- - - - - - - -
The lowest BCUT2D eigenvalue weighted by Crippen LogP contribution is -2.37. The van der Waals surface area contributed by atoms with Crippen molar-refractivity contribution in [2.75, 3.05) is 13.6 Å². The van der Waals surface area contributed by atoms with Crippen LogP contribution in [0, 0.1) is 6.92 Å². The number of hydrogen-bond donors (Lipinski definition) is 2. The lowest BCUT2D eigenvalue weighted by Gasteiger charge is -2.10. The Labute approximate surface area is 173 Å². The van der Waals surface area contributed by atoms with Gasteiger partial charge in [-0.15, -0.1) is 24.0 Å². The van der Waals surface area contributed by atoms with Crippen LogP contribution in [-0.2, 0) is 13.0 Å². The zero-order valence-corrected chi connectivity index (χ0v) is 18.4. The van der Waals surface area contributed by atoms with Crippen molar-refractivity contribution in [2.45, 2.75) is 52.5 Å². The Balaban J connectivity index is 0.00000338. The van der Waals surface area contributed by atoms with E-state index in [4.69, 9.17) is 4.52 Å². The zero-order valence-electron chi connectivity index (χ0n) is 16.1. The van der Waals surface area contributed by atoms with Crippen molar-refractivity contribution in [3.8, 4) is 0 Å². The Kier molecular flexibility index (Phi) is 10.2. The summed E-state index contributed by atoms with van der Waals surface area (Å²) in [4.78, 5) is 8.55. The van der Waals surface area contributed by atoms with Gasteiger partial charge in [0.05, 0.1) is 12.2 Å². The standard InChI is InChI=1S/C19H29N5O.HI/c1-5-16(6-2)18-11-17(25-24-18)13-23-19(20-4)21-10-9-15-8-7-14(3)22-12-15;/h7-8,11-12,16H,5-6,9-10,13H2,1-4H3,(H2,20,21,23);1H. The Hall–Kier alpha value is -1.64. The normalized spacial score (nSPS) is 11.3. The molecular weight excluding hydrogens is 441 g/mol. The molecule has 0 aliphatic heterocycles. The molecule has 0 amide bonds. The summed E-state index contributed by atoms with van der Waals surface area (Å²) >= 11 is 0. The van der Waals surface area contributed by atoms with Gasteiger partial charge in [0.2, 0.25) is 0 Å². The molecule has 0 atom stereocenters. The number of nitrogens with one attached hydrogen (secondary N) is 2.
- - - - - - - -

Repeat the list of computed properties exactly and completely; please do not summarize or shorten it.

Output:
The lowest BCUT2D eigenvalue weighted by Crippen LogP contribution is -2.37. The van der Waals surface area contributed by atoms with Crippen molar-refractivity contribution in [2.75, 3.05) is 13.6 Å². The van der Waals surface area contributed by atoms with Crippen LogP contribution in [0, 0.1) is 6.92 Å². The number of hydrogen-bond donors (Lipinski definition) is 2. The lowest BCUT2D eigenvalue weighted by Gasteiger charge is -2.10. The Labute approximate surface area is 173 Å². The van der Waals surface area contributed by atoms with Gasteiger partial charge in [-0.15, -0.1) is 24.0 Å². The van der Waals surface area contributed by atoms with Crippen LogP contribution in [-0.2, 0) is 13.0 Å². The zero-order valence-corrected chi connectivity index (χ0v) is 18.4. The van der Waals surface area contributed by atoms with Crippen molar-refractivity contribution in [2.45, 2.75) is 52.5 Å². The Balaban J connectivity index is 0.00000338. The van der Waals surface area contributed by atoms with E-state index in [4.69, 9.17) is 4.52 Å². The zero-order valence-electron chi connectivity index (χ0n) is 16.1. The van der Waals surface area contributed by atoms with Crippen molar-refractivity contribution in [3.8, 4) is 0 Å². The Kier molecular flexibility index (Phi) is 10.2. The summed E-state index contributed by atoms with van der Waals surface area (Å²) in [4.78, 5) is 8.55. The van der Waals surface area contributed by atoms with Gasteiger partial charge in [0.05, 0.1) is 12.2 Å². The standard InChI is InChI=1S/C19H29N5O.HI/c1-5-16(6-2)18-11-17(25-24-18)13-23-19(20-4)21-10-9-15-8-7-14(3)22-12-15;/h7-8,11-12,16H,5-6,9-10,13H2,1-4H3,(H2,20,21,23);1H. The Hall–Kier alpha value is -1.64. The normalized spacial score (nSPS) is 11.3. The molecular weight excluding hydrogens is 441 g/mol. The molecule has 0 aliphatic heterocycles. The molecule has 0 amide bonds. The summed E-state index contributed by atoms with van der Waals surface area (Å²) >= 11 is 0. The van der Waals surface area contributed by atoms with Gasteiger partial charge in [0.2, 0.25) is 0 Å². The molecule has 0 atom stereocenters. The number of nitrogens with one attached hydrogen (secondary N) is 2.